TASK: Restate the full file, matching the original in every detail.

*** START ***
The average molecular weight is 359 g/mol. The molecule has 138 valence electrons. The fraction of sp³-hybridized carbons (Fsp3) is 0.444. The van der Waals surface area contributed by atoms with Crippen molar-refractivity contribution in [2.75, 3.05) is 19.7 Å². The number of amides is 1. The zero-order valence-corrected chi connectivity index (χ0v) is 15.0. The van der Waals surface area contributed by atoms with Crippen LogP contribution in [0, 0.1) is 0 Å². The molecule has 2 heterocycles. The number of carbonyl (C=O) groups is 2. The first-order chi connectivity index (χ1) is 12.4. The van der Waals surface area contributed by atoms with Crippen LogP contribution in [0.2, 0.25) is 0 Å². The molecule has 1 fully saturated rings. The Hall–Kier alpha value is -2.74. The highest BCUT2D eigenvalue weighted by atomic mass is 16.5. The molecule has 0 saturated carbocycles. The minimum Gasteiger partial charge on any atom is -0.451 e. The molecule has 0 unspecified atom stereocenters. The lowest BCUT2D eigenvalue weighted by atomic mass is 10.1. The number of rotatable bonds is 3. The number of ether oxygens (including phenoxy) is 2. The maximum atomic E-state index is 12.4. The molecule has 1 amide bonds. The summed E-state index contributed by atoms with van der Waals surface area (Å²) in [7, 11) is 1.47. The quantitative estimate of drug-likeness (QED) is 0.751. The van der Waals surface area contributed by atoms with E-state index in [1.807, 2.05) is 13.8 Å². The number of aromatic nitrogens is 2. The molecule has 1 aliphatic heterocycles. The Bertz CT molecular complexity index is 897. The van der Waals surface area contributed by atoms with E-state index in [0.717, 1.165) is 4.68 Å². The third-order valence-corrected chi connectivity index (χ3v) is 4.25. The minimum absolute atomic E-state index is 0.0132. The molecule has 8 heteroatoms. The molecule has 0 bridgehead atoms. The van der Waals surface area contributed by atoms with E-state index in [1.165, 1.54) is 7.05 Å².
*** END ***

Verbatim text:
The average molecular weight is 359 g/mol. The molecule has 138 valence electrons. The fraction of sp³-hybridized carbons (Fsp3) is 0.444. The van der Waals surface area contributed by atoms with Crippen molar-refractivity contribution in [2.75, 3.05) is 19.7 Å². The number of amides is 1. The zero-order valence-corrected chi connectivity index (χ0v) is 15.0. The van der Waals surface area contributed by atoms with Crippen LogP contribution in [0, 0.1) is 0 Å². The molecule has 2 heterocycles. The number of carbonyl (C=O) groups is 2. The first-order chi connectivity index (χ1) is 12.4. The van der Waals surface area contributed by atoms with Crippen LogP contribution in [0.2, 0.25) is 0 Å². The molecule has 1 fully saturated rings. The Hall–Kier alpha value is -2.74. The highest BCUT2D eigenvalue weighted by atomic mass is 16.5. The molecule has 0 saturated carbocycles. The minimum Gasteiger partial charge on any atom is -0.451 e. The molecule has 0 unspecified atom stereocenters. The lowest BCUT2D eigenvalue weighted by atomic mass is 10.1. The number of rotatable bonds is 3. The number of ether oxygens (including phenoxy) is 2. The maximum atomic E-state index is 12.4. The molecule has 1 amide bonds. The summed E-state index contributed by atoms with van der Waals surface area (Å²) in [7, 11) is 1.47. The quantitative estimate of drug-likeness (QED) is 0.751. The van der Waals surface area contributed by atoms with E-state index in [1.807, 2.05) is 13.8 Å². The number of aromatic nitrogens is 2. The molecule has 1 aliphatic heterocycles. The Bertz CT molecular complexity index is 897. The van der Waals surface area contributed by atoms with E-state index in [0.717, 1.165) is 4.68 Å². The third-order valence-corrected chi connectivity index (χ3v) is 4.25. The minimum absolute atomic E-state index is 0.0132. The molecule has 8 heteroatoms. The molecule has 0 bridgehead atoms. The van der Waals surface area contributed by atoms with E-state index in [1.165, 1.54) is 7.05 Å².